Bravely onward to the NYT's claim of moral superiority.
'Puter is sorry that some people make less than $40,000 per year. He wishes everyone could have XBoxes and iPhones and weekend homes in the Hamptons. Unicorns and rainbows, too. But we can't all have those things, only the NYT editors. There's not enough to go around. And no amount of wishful thinking or preachy moralizing is going to change the facts. As Bruce Springsteen once said, "[You] don't work and [you] don't get paid."
And there's the NYT's fundamental disconnect. The NYT views income disparity as a cause, rather than as the symptom it is. Why does the lower class make less than everyone else? It's fairly clear if you choose to look critically at the data. Most of the poor are uneducated, and the jobs that the uneducated used to fill have increasingly become automated or outsourced. If you'd like to talk about fixing education in the inner cities through a combination of increased pay for good teachers based on student performance, union busting and rigid discipline of students, then 'Puter's willing to listen and pay. Dumping money onto people who have shown no indication they are able to make good life choices is stupid and self defeating. If nothing else, 40 plus years of failed Great Society programs have given proof to 'Puter's position.
Some of the poor have drug and alcohol problems, and this is a personal choice which 'Puter should not have to subsidize. If you want to institutionalize them, fine, he'll pay. If you want 'Puter to pay for them to live on their own and continue their self-destructive behavior, no dice. 'Puter'd love to drink and drug himself into a nice mellow haze all day, and drift through life on someone else's dime. Unfortunately, 'Puter is not a Kennedy. And 'Puter has too much self-respect to force others to subsidize such behavior on his part. We've paid drug addicts for not changing, and we get more of them. All this must seem baffling to the NYT.
As to the truly disabled, no one disputes that we should pay for them. Maybe the NYT has access to some secret videotape showing Republicans cackling over the prospect of throwing the profoundly retarded out on the street, but 'Puter's not aware of any.
Corporations and rich folks are the last refuge of the scoundrel. Look at all the corporate entities that don't pay much of anything by way of taxes. GE's CEO is an Obama supporter. Jamie Dimon of Chase was an Obama supporter. Steve Jobs loves our President. If Warren Buffet was any more up Obama's rear end, he'd be wearing him as a suit. Hell, rich folks overwhelmingly voted for Obama. Democrats are disproportionately represented among the rich and the poor. It's the folks in the middle who work for a living that vote Republican. So, NYT, get off your "it's all the Republicans' fault" diatribe. It's factually and morally inaccurate.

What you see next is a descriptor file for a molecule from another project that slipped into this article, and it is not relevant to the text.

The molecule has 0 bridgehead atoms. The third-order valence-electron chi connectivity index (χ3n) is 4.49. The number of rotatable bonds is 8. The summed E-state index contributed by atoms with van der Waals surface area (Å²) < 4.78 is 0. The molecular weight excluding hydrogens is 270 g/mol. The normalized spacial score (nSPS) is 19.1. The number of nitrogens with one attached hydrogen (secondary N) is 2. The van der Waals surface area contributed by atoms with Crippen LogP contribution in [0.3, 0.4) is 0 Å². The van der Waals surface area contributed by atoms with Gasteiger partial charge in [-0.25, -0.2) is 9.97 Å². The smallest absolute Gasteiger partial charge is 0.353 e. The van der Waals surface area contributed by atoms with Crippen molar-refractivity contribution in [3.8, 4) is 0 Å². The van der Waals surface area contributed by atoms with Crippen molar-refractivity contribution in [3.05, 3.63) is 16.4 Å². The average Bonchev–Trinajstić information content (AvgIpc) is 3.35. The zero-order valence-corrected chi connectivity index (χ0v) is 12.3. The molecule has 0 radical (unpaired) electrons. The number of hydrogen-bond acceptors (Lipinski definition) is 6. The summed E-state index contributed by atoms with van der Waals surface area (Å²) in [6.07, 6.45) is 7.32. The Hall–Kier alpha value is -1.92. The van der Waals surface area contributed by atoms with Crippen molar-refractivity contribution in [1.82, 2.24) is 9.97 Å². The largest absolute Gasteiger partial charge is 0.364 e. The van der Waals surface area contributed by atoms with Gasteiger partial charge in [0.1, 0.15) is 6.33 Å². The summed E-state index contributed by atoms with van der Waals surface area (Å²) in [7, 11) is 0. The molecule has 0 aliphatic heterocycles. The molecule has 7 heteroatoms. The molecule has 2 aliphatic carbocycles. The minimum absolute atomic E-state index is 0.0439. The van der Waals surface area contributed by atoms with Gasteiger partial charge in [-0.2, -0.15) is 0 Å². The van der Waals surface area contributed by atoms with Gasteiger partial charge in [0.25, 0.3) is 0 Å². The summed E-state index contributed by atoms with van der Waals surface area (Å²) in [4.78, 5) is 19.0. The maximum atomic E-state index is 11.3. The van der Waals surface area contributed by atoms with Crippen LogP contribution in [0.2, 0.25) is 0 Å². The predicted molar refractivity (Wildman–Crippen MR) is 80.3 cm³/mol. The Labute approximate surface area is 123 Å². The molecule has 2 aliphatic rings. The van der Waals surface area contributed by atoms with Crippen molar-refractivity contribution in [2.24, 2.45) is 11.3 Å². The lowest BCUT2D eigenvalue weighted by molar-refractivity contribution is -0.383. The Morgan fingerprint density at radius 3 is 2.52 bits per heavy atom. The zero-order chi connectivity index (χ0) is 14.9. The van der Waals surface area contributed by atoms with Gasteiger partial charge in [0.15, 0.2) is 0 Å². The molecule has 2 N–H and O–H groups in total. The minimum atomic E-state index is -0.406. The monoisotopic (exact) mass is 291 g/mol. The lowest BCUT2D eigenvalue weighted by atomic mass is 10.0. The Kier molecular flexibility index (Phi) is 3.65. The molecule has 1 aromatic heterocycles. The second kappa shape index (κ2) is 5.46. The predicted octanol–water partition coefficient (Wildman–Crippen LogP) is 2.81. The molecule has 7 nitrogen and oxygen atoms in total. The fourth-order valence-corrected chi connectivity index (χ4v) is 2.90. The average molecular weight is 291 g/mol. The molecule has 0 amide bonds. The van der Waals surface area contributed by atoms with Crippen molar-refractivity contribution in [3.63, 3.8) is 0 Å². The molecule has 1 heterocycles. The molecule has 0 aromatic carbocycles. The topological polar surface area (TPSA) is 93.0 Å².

Finally, the NYT editors choose to ignore the moral obligation of the poor to the taxpayer. The poor have a moral obligation to do everything int heir power to escape poverty. That includes but is not limited to: looking for a job, getting educated, not having children out of wedlock, avoiding drug and alcohol abuse, behaving within societal norms, snitching on criminals, disciplining their children and obeying the law and law officers generally. That's not a whole lot to ask, but an entire section of our society has determined that working is for suckers, because they can get the taxpayers to pay for their perpetual adolescence.
Put simply, the NYT's position is that favored victim classes are owed government payoffs with no concomitant duty. It is this type of thinking that has cratered our nation both morally and financially. 'Puter hopes that as a result of this Great Recession, such thinking will finally and permanently be discredited. But 'Puter's faint hopes are likely to be dashed, for wherever Ivy league grads and college faculties gather, such discredited ideas have a way of holding on against all reason.